- Set up an EAP scheme – Employee Assistance Programmes are insurance backed schemes that offer a range of facilities mainly used to pick the team member up when they fall. A great example of this is that most schemes will have an allowance of 5 or 6 sessions of counselling for a member of the scheme who needs them.
- Set up a buddy support system. If you have a team that you know are regularly exposed to these issues, buddy them up and train them in simple listening skills to help each other download. This can be a really creative and lower cost solution.
- Group Supervision – This is where a professional such as Calm People facilitates a safe space where a team of individuals can talk about their issues at work. They can gain support from their peers and from a professional. We do this with a couple of law practices every month.
- Get Calm People in to run a workshop. That’s what we do. Emotional Resilience themed workshops that help individuals and teams deal with their vulnerable feelings and develop their own healthy coping mechanisms. To view just a few of our workshops click here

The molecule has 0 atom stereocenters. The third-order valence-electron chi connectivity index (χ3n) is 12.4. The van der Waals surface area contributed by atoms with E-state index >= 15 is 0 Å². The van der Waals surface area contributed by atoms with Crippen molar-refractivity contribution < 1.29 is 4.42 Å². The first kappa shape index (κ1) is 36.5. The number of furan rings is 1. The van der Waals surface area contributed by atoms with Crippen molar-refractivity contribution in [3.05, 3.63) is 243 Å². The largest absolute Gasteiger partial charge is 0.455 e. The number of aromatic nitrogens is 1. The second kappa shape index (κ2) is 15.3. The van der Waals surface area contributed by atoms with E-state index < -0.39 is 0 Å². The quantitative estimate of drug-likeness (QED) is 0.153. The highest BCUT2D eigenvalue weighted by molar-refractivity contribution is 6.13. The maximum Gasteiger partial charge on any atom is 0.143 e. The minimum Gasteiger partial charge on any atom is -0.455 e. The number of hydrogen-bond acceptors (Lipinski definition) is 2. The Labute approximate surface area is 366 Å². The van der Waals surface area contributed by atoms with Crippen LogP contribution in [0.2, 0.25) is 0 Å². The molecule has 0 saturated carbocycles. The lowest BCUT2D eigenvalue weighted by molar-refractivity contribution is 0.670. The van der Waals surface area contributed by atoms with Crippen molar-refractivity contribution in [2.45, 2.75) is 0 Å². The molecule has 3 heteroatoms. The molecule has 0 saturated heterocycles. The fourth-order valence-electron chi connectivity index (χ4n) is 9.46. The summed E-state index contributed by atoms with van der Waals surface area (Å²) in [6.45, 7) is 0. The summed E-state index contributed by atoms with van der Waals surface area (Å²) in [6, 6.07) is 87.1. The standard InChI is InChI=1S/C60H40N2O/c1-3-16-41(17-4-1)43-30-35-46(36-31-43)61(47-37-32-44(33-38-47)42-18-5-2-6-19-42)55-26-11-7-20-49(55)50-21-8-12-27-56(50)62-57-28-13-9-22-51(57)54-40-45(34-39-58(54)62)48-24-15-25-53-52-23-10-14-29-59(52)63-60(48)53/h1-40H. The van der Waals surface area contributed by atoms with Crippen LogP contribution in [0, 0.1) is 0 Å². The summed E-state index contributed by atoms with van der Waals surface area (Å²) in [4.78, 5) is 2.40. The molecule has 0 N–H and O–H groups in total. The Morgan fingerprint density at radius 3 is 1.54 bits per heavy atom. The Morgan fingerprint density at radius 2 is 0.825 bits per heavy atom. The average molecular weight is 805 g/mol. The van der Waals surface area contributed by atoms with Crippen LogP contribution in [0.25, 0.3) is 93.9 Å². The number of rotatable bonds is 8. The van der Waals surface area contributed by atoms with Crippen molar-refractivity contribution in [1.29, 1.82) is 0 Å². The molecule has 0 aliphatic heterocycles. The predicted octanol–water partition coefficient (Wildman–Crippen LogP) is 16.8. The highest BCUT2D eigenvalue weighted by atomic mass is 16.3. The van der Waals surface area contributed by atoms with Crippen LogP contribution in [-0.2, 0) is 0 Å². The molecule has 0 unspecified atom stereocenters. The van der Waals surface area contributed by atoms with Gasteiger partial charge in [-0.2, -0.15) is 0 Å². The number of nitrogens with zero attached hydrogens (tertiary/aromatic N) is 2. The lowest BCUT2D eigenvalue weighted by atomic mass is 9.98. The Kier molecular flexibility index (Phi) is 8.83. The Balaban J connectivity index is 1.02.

- Get Online Support – For cost effective mental and emotional health support on a large scale the online method can be really useful. Calm People have developed our own site that delivers a comprehensive assessment, an indepth confidential personal report and houses over 45 videos, workbooks and articles that help you become more aware and develop the coping mechanisms you need. We help organisations and businesses introduce it and use it too. To take a closer look click here.
Whether you are an individual or an organisation. Compassion fatigue can be a real challenge for you or your employees. With the right support in place, however, it does not have to be a long term painful issue.
If you would like to talk more about Calm People’s workplace solutions or how we help individuals feel free to reach out for a chat and email email@example.com